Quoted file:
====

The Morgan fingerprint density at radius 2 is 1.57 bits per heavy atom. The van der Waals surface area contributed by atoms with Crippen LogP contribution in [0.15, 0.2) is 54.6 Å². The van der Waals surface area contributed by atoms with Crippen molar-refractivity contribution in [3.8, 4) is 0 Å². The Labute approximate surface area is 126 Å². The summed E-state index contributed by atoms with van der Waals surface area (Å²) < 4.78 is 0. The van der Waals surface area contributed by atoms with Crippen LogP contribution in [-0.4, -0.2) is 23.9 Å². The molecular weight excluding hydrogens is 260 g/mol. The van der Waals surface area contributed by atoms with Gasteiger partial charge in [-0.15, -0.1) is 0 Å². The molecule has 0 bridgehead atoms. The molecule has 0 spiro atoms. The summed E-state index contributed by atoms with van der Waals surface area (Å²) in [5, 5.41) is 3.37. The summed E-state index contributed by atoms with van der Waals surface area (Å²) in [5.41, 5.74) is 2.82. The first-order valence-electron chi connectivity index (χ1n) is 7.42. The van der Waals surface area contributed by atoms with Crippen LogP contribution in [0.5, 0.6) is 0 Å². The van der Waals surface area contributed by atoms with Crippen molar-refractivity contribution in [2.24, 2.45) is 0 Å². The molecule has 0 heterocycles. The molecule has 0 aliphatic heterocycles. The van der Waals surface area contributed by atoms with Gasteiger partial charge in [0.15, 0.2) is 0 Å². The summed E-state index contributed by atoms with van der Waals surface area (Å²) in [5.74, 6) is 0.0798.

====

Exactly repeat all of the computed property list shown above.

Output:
The Morgan fingerprint density at radius 2 is 1.57 bits per heavy atom. The van der Waals surface area contributed by atoms with Crippen LogP contribution in [0.15, 0.2) is 54.6 Å². The van der Waals surface area contributed by atoms with Crippen molar-refractivity contribution in [3.8, 4) is 0 Å². The Labute approximate surface area is 126 Å². The summed E-state index contributed by atoms with van der Waals surface area (Å²) < 4.78 is 0. The van der Waals surface area contributed by atoms with Crippen LogP contribution in [-0.4, -0.2) is 23.9 Å². The molecular weight excluding hydrogens is 260 g/mol. The van der Waals surface area contributed by atoms with Gasteiger partial charge in [-0.15, -0.1) is 0 Å². The molecule has 0 bridgehead atoms. The molecule has 0 spiro atoms. The summed E-state index contributed by atoms with van der Waals surface area (Å²) in [5, 5.41) is 3.37. The summed E-state index contributed by atoms with van der Waals surface area (Å²) in [5.41, 5.74) is 2.82. The first-order valence-electron chi connectivity index (χ1n) is 7.42. The van der Waals surface area contributed by atoms with Crippen LogP contribution in [0.5, 0.6) is 0 Å². The van der Waals surface area contributed by atoms with Crippen molar-refractivity contribution in [2.24, 2.45) is 0 Å². The molecule has 0 heterocycles. The molecule has 0 aliphatic heterocycles. The van der Waals surface area contributed by atoms with Gasteiger partial charge in [0.15, 0.2) is 0 Å². The summed E-state index contributed by atoms with van der Waals surface area (Å²) in [5.74, 6) is 0.0798.